Enjoy!

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Old 12-03-2018, 09:58 PM   #17
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I have been thinking of similar things to do with the decks, I had not thought of Rhino Liner though! There are other products, Gluvit, GacoFlex and no doubt others that accomplish the same thing. I dealt with it by being in covered moorage for the first couple years but am out in the rain now! I moved it to Shelter Bay where I live for several reasons.
They are dredging the marina in town where I was covered, and so we are all being pushed out into the weather while the slowly dredge the fairways and slips. I thought well what the hell, if I gotta go out in the rain I may as well do it where its not in the wide open space on the channels so I just moved it over to a new dock in SB. But I am out in the rain now. I did discover a drip the other day in the aft cabin, of course its over the Admirals bunk so it must be dealt with immediately if not sooner!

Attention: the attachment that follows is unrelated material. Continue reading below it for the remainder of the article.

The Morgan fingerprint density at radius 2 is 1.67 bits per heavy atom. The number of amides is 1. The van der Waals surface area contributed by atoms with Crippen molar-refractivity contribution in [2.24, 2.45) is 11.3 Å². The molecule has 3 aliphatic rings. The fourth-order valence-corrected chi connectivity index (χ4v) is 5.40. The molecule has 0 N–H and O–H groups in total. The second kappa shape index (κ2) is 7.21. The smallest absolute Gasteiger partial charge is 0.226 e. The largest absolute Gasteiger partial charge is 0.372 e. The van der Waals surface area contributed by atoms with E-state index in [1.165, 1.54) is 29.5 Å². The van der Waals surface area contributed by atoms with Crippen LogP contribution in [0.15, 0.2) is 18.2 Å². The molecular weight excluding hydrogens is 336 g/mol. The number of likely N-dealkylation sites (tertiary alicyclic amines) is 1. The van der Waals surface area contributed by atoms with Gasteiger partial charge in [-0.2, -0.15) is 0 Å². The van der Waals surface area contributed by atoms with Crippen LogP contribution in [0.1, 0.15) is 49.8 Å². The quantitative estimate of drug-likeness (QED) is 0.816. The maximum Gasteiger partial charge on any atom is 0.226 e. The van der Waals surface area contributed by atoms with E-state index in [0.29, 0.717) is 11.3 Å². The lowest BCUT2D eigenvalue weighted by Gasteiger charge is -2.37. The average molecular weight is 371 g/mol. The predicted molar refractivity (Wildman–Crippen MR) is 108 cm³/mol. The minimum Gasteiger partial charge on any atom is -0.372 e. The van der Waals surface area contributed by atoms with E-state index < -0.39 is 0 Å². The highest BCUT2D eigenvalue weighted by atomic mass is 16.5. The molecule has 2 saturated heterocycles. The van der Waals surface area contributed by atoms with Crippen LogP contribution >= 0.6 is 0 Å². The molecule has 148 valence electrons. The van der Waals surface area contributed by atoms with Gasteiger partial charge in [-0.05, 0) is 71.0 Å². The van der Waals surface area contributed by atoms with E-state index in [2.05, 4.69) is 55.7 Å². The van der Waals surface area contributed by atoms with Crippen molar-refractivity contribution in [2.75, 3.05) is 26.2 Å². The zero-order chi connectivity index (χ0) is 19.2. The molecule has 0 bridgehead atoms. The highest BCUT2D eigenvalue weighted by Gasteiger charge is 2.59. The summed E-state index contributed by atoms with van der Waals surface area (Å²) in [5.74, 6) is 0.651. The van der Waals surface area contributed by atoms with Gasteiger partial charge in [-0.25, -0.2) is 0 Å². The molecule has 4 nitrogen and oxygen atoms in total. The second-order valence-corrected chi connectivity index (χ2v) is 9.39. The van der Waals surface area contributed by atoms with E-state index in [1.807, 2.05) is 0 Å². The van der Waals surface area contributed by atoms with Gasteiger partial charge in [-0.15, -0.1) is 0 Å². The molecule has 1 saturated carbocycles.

I peeled the corner trim on that side outside and am going to clean it all up, soak the area with penetrating epoxy then rebed the corner trim pc in lots of goop and see what happens. But I do have in mind some sort of coating for the decks at some point. The boat had been covered for many years before I got it so the decks are in pretty good shape and even on rainy cruising days we didn't have any deck leaks. I did have to rebed the rail pads on that same side last year when it started leaking thru on the way home one trip in a downpour.
It was mostly a fastener hole that had been drilled too deep and the old bedding quit doing its job and it just starting pouring thru that hole right onto the Admirals bunk!